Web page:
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Russian Sea Monster Possibly Identified After Eight Years

It washed up in 2006 on a beach in Sakhalin, an island in eastern Russia near Japan. Found by Russian soldiers in the area, it was estimated to have once been 20 feet long and covered with hair or fur. Tests at the time failed to conclusively determine what the creature was and it was thought to be a sea monster, plesiosaur or some other prehistoric beast. Now, eight years later, it has finally been identified. Maybe.

Russian soldiers examining the remains

Russian soldiers examining the remains

Sakhalin, located in the North Pacific Ocean, is Russia’s largest island and one fifth the size of Japan, which it is north of. It has been part of both countries and the Soviet Union throughout history with ownership continuously in dispute. Sakhalin’s last big claim to fame occurred on September 1, 1983, when the South Korean civilian airliner Korean Air Flight 007 was shot down by the Soviet Union just west of the island, killing all passengers and crew.

OK, back to the bones. Shortly after the 15-foot-long remains were found, the bones and teeth were examined by Russian scientists who determined that it creature was not a fish, alligator or crocodile. There’s no indication that they checked to see if might be anything else, allowing speculation to run rampant that it was some sort of sea monster. The fur or hair was puzzling and the decayed condition led to theories that it could have been much larger when alive.

According to a recent analysis by marine biologists reported by Above Science, they have determined that the remains belong to a beluga whale. Belugas are Arctic whales and, while the females are only 9 feet at maturity, males can reach up to 15 feet in length. The distinctive snout and peg-shaped teeth of belugas certainly resemble those of the mysterious carcass.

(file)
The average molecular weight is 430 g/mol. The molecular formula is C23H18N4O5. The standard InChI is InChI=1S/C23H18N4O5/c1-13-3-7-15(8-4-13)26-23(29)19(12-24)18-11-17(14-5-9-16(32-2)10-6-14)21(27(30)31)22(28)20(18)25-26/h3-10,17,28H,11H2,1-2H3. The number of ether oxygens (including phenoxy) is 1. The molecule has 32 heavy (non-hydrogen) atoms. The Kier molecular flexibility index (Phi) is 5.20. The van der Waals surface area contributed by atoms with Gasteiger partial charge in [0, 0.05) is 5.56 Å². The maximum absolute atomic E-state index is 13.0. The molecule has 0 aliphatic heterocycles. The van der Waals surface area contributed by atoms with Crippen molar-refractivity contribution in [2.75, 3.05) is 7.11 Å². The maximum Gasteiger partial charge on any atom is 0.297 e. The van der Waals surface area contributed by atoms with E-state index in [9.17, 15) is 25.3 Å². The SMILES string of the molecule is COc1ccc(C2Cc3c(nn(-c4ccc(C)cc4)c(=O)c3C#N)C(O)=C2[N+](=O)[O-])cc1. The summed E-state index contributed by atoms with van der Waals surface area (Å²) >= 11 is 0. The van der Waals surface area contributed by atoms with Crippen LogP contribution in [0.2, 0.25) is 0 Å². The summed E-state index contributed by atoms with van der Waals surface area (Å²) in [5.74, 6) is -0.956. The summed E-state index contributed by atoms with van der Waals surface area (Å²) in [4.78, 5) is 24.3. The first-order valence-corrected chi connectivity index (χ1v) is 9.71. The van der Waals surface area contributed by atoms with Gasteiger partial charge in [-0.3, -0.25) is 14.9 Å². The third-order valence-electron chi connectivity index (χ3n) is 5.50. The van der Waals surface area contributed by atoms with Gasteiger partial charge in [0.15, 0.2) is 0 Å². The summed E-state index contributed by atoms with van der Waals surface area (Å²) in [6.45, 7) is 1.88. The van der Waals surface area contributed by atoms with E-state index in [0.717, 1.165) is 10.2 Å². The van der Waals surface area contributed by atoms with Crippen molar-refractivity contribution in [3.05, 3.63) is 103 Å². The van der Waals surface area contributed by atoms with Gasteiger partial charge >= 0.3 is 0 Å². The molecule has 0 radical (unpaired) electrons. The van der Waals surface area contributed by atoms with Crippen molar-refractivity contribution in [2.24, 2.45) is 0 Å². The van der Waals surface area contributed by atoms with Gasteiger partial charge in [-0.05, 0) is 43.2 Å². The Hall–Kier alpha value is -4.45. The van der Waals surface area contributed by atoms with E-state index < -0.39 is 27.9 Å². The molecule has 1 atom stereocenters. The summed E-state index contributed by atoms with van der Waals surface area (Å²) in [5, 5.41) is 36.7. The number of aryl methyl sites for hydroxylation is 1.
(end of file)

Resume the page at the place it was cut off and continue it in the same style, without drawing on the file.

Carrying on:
Does that clear things up? Not for everyone. What about the fur or hair? Only young belugas have hair and this is definitely an adult due to its size. Also, why did it take eight years to finally identify the creature? The analysis seems to have been done using photos, not DNA. Belugas are often the go-to animal when mysterious sea creatures are found, as in the recent news about the Lake Champlain monster.

Is there a resemblance?

Is there a resemblance?

Is this case closed or is the identity of the Sakhalin monster still to be determined conclusively?

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Paul Seaburn is the editor at Mysterious Universe and its most prolific writer. He’s written for TV shows such as "The Tonight Show", "Politically Incorrect" and an award-winning children’s program. He's been published in “The New York Times" and "Huffington Post” and has co-authored numerous collections of trivia, puzzles and humor. His “What in the World!” podcast is a fun look at the latest weird and paranormal news, strange sports stories and odd trivia. Paul likes to add a bit of humor to each MU post he crafts. After all, the mysterious doesn't always have to be serious.
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